The other part, which the government is working on, is to link account subsidies directly with the programme. If we have a section of society which we feel should not be given free power, then the subsidy money can go to their accounts and they can pay that way. Their electricity is accounted for, they feel responsible and law abiding although at the same time they are not actually paying for the power. So that is the last piece of the puzzle to make it a pull-oriented rather than a push-oriented programme.
Why was the Build-Own-Operate-Transfer (BOOT) model selected?
The reason for adopting the BOOT model is the ‘catch 22’ that the discoms have been caught in because of the high nonpayment. This has led to a lack of revenue for investment in the distribution sector and the inability to draw power even for those who are willing to pay for it, further impacting revenues.
The BOOT or OpEx model, which essentially enables an investor to invest in installing and operating the infrastructure and receive a return based on the value it creates over an agreed period of time, has been applied successfully in various Indian states in generation and transmission.
The main investor at present is the government-backed National Investment and Infrastructure Fund but there are a large number of investors waiting on the fence and set to come in once the contracts and security mechanisms are in place, which I expect soon.
What does the new ‘Revamped Reforms-based and Results-linked, Distribution Sector Scheme’ bring?
Under this new initiative, government has committed to investing up to 15% in BOOT-based smart metering as well as other distribution upgrades. With this sweetener, the government expects more lenders to enter the picture and adoption by the federal states.
The first state to participate in the programme is Assam and we participated as one of the bidders in their project, and several more states are ready to do it. We also are still working to finalise the tender document which should give confidence to external investors.
We think this BOOT model can be applied in other developing nations where power sector utilities are in trouble. For governments with a credible base, sovereign backing would encourage investors into the sector and elevate the utilities. Ultimately, if we can strengthen the lowest end of the power value chain, i.e. distribution, we can strengthen the whole power value chain and enable it to become a leading indicator for growth.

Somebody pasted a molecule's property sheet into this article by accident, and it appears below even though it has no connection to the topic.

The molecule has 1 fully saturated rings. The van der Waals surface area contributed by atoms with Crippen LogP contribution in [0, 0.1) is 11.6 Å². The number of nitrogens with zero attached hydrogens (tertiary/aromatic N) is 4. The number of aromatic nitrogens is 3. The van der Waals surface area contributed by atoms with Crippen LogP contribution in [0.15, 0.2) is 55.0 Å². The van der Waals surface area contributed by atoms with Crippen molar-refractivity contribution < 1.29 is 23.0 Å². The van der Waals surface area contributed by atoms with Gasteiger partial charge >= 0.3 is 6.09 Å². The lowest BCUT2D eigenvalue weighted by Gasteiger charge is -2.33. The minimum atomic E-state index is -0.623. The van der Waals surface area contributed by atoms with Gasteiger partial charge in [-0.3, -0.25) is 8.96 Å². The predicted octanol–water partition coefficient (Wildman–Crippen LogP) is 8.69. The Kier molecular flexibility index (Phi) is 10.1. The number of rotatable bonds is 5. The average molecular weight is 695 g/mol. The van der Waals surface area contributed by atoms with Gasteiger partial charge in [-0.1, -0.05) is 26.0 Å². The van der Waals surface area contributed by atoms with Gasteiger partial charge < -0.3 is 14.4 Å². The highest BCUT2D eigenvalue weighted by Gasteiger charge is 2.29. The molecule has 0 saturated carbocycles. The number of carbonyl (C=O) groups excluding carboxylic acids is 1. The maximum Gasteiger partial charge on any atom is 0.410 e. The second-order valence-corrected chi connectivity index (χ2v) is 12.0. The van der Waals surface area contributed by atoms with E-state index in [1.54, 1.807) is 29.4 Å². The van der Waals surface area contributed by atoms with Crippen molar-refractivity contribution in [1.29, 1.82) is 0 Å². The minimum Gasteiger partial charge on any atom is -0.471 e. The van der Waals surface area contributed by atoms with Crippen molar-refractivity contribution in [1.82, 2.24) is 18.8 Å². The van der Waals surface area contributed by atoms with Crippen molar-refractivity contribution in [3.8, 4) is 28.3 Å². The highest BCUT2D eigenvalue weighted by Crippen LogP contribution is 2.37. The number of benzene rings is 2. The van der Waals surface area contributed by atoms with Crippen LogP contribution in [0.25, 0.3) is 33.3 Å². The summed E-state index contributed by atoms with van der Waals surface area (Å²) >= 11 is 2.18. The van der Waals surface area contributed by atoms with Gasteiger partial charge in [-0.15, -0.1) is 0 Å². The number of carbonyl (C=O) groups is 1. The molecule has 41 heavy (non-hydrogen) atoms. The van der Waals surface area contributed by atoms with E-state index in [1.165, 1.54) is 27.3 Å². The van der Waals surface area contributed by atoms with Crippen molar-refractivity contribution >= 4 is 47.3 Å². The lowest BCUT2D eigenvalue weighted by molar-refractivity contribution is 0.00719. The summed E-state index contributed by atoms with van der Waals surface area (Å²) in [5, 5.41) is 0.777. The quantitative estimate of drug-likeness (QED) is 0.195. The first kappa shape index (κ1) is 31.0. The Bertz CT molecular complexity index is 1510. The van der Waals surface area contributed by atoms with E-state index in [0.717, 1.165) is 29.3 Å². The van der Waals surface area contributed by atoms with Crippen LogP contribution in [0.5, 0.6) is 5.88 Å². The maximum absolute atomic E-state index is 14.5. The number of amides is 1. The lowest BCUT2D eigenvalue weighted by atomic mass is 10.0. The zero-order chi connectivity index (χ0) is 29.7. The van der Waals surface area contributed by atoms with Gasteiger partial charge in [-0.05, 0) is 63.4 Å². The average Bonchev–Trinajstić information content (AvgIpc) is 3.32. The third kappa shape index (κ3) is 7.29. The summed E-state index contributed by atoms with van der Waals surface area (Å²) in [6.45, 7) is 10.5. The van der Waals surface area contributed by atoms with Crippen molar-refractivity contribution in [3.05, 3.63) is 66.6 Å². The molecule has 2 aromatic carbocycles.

How do you see smart meters in the integration of renewables?
Renewables have put the distribution utilities under pressure with their variability and challenges in delivering demand side management. An additional issue unique to India is that the utilities have long-term Power Purchase Agreements (PPAs) with thermal plants. To honour those as well as use green power, both costs have to be paid.
Smart meters can help to stabilise the grid with the granular demand information they provide. The utilities also can use this data for other value-added services for consumers to SCADA and other services. Smart meters are ultimately the base for the smart grid, which is the future of the sector.
And for an Indian ‘supergrid’?
I believe the concept of ‘supergrid’ should rest on the fulcrum of the grid being responsive. We have a large grid which is doing reasonably well when it comes to management and smart meters would only add to further stabilisation. Variability in the grid is going to increase as the penetration of renewables increases. With more and more smart metering, the stability and harmonics issues could be reduced.
If a supergrid plays out, it will obviously do so through the smart meters. That’s why we as a nation are focussed on driving the mission!
About Anil Rawal
Anil Rawal has a long history of service in India’s government and corporate arena, and the power sector in particular, and is a specialist on the financial, contractual, regulatory and commercial aspects for large national and international infrastructure projects. He also has been involved in the evolution of the public-private partnership framework for infrastructure development projects.
IntelliSmart Infrastructure Private Limited is a JV between Energy Efficiency Services Ltd (EESL), an Indian government energy service company, and the National Investment and Infrastructure Fund (NIIF), established to enable the implementation of smart meters through a BOOT (Build, Own, Operate, Transfer) model.
For more insights from Anil Rawal, visit POWERGEN India and Indian Utility Week’s digital platform and watch the Fireside Chat, as well as the webinar recording ‘Smart Metering – Adopt, Accelerate and Transform, Co-organised by EESL’.